Skip to Main Content

Medical Assisting

What is PICO?

A well-built clinical question helps you begin searching for evidence-based answers. Good clinical questions can be built using the acronym PICO.

P - Patient, population or problem of interest

I - Intervention - therapy, diagnostic test, exposure, etc.

C - Comparison intervention (can be blank if no treatment is the comparison)

O - Outcome(s) of interest

For example, you may wish to answer, "What is the best way to prevent infection through hand-to-hand contact in the hospital - alcohol-based hand sanitizers or traditional hand washing?"  "Best" is subjective - so restate your question in the PICO format to get a clinical answer.

  • P - Hospitalized patients
  • I - Use of alcohol-based hand sanitizers
  • C - Traditional hand washing 
  • O - Control infection

Using PICO will help you translate your question from an initial broad topic or a specific individual patient's experience, to a concrete objective question that you can look to find clinical evidence to answer. Use words from your PICO question to build a search string. The search string is a list of words you will enter into the research databases to help you find articles.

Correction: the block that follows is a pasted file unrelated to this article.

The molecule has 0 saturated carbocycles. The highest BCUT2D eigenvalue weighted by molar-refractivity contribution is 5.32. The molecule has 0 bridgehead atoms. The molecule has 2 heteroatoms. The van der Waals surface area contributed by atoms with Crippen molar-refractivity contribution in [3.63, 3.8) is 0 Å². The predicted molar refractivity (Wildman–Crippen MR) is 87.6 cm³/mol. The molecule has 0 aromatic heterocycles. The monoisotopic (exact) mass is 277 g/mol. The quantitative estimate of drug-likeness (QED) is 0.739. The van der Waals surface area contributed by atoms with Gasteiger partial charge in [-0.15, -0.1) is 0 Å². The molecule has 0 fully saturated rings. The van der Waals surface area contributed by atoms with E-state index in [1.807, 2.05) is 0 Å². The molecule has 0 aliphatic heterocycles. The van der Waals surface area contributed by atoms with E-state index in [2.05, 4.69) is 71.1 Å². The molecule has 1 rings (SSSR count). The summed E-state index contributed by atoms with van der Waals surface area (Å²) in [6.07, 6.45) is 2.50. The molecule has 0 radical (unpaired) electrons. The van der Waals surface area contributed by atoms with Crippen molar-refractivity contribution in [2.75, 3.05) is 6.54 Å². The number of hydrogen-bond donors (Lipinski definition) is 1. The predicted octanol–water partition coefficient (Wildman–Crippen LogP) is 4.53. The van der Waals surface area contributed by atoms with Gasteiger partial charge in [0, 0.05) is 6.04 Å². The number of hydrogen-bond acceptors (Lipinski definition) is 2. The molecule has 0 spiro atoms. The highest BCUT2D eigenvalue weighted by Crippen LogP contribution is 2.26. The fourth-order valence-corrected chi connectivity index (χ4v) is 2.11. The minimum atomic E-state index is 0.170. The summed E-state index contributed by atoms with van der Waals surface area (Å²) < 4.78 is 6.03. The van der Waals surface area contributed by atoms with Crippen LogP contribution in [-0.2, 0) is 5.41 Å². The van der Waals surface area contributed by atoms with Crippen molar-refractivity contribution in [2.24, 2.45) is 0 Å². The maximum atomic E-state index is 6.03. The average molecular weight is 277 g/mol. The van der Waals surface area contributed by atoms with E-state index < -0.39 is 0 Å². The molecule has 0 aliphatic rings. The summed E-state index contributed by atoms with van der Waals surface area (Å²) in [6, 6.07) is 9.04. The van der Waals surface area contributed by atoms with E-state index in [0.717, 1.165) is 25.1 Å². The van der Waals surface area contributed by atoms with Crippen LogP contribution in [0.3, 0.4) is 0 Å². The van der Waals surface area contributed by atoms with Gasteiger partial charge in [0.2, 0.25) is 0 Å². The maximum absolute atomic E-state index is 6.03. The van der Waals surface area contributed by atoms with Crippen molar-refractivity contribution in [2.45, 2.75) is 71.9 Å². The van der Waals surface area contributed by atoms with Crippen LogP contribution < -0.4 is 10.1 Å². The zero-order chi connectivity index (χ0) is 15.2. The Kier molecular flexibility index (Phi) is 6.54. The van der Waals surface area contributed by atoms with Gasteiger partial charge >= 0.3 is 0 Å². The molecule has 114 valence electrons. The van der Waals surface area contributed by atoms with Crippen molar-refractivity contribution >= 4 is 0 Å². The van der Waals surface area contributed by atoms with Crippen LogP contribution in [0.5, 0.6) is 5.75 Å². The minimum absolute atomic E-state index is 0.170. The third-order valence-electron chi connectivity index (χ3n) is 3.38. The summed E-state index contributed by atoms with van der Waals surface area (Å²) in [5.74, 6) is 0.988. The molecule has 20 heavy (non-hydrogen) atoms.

Using the example above, our search string could be: "alcohol-based hand sanitizers" AND "hand washing" AND infection AND "systematic review" 

The Centre for Evidence Based Medicine has tips and practice examples for formulating research questions.

A list of other Evidence-Based Modules and Tutorials.

The Five Steps of Evidence-Based Practice

Step 1: Convert the need for information into an answerable question (using PICO - see the "What is PICO?" box to the right)

Step 2: Find the best evidence (from Systematic Reviews) to answer that question (using Library and public domain databases from the web)
                 Tip: Systematic Reviews are articles that find, evaluate, and summarize several
                 research studies in one article.

Step 3: Critically appraise the evidence for its validity, impact, and applicability

Step 4: Integrate the evidence with your clinical expertise and the patient's unique biology, values and circumstances

Step 5: Evaluate the effectiveness and efficiency of the process

Strauss, S. E. (2005). Evidence-based medicine : How to practice and teach EBM (3rd ed.). New York: Elsevier/Churchill Livingstone

Documents Useful for EBP